Corona reality in publishing: challenges and trends

(opinion article)

May 13, 2021. Grinchenko University welcomed Ukrainian and foreign scholars on marvellous conference ‘Creative Industries: Modern Trends.’ The atmosphere of the event was fantastic, also the International Round Table with Publishers ‘Modern challenges and trends in the creative industries’ as part of conference really was the icing on the cake. The Round Table was attended by over 40 participants, including Ukrainian and foreign publishers, future editors, reading promoters and professors.  

The moderator of the meeting was Olena Osmolovska, Associate Professor of Publishing and Editing KUBG, director of Publishing Center “12.” The key topic of the Round Table was the discussion of quarantine realities in publishing. Ukrainian and Finnish publishers shared their experiences of how their publishing houses adapt to longsome quarantine and hunt for creative solutions to deadlocks. The discussion began with the question “Challenges of the pandemic in the book business.” The conversation was supported by Maryana Savka, Editor-in-Chief of ‘Vydavnytstvo Starogo Leva’, who noted that the publishing house proficiently established the distribution of books on the site and social networks during lockdown. Hence, their projects ‘Coffee and books to go’ and collaboration with Monobank are worthy of applause. “The first task of the pandemic for us was not to lose touch with the readers, share emotions with them,” stressed Maryana Savka.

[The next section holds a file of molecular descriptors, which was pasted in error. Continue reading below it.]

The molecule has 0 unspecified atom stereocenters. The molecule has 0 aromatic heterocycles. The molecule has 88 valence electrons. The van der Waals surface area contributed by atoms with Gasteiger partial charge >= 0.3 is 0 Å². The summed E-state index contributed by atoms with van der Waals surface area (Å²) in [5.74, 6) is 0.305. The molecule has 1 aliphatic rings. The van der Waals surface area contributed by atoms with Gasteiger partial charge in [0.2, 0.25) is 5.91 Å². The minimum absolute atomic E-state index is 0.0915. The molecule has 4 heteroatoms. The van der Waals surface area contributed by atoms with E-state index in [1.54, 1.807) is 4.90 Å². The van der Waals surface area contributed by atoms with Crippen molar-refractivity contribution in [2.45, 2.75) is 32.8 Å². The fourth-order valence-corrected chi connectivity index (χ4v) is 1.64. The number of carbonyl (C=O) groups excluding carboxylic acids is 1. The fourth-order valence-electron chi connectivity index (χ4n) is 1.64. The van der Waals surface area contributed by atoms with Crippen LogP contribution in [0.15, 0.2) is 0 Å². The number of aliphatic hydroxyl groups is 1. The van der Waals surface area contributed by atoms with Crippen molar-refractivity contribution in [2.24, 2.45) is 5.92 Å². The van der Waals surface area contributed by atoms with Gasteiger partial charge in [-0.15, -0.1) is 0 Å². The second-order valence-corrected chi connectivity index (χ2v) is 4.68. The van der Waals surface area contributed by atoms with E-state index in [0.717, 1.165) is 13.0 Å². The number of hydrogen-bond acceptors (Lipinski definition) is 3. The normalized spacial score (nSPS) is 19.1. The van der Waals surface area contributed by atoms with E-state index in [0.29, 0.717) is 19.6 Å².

Tuula Pere, a big-name children writer from Wickwick Publishing house (Finland) also noted that the pandemic forced to look for fresh ways. She argued that the consolidation, involvement of foreign authors and the creation of mixed books were becoming trends in Finnish book publishing. It has encouraged us to contact and cross the borders and barriers in a new way. In our operations in Wickwick we have found this very inspiring, too! noted Tuula.

Participants also talked about promoting reading in the world. Pekka Pere, the colleague of Tuula, told about curious Finnish experience of donating books for boxing to a young family. Unfortunately, there is no such initiative in Ukraine, but Ukrainian publishers concur that the book should become a friend from the birth of babies. Participants noted that sales of e-books have increased, too.

Besides, Illia Fedienko, Manager of ‘Shkola’ Publishing House showed a bright case of books distribution. The publishing house began to promote books through Internet sites, involving various food and industrial networks. Also, ‘ADEF-Ukraine’ Publishing House with the beginning of the covid times began to use the picturesque courtyard for presentations and meetings with the authors.

Personally, I was glad to meet the publishing ‘celebrities’ and compare the Finnish technique with Ukrainian experience of book publishing. Surely, there is a great difference between the publishing industries of these countries, for example, in state funding, but the trends and challenges looks similar. Also, I agree that the creative industries have withstood the kick in the guts of lockdown and found cool opportunities for themselves.

In conclusion, I can confidently assure that International Round ‘Modern challenges and trends in the creative industries’ turn out a sparkling event. I would like to end with a quote from one of the participants of the event, “Books teach not only the mind but also the soul. I think it is worth remembering this in bodeful times of lockdown…

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